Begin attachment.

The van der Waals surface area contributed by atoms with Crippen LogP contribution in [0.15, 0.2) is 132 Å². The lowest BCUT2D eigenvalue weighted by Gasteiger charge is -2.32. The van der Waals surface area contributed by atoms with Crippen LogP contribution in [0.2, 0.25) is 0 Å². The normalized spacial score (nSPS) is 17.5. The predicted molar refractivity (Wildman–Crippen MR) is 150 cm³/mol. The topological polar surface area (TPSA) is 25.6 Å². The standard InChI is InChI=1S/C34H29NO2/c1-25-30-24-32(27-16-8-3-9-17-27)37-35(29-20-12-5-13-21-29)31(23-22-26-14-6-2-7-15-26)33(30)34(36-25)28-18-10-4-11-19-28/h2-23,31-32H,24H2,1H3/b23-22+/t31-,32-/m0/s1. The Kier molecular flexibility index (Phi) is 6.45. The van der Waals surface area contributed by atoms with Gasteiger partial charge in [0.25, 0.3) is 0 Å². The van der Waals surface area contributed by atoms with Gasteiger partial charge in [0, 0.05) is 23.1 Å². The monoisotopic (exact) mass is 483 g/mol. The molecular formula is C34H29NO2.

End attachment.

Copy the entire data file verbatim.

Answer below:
The van der Waals surface area contributed by atoms with Crippen LogP contribution in [0.15, 0.2) is 132 Å². The lowest BCUT2D eigenvalue weighted by Gasteiger charge is -2.32. The van der Waals surface area contributed by atoms with Crippen LogP contribution in [0.2, 0.25) is 0 Å². The normalized spacial score (nSPS) is 17.5. The predicted molar refractivity (Wildman–Crippen MR) is 150 cm³/mol. The topological polar surface area (TPSA) is 25.6 Å². The standard InChI is InChI=1S/C34H29NO2/c1-25-30-24-32(27-16-8-3-9-17-27)37-35(29-20-12-5-13-21-29)31(23-22-26-14-6-2-7-15-26)33(30)34(36-25)28-18-10-4-11-19-28/h2-23,31-32H,24H2,1H3/b23-22+/t31-,32-/m0/s1. The Kier molecular flexibility index (Phi) is 6.45. The van der Waals surface area contributed by atoms with Gasteiger partial charge in [0.25, 0.3) is 0 Å². The van der Waals surface area contributed by atoms with Gasteiger partial charge in [0, 0.05) is 23.1 Å². The monoisotopic (exact) mass is 483 g/mol. The molecular formula is C34H29NO2.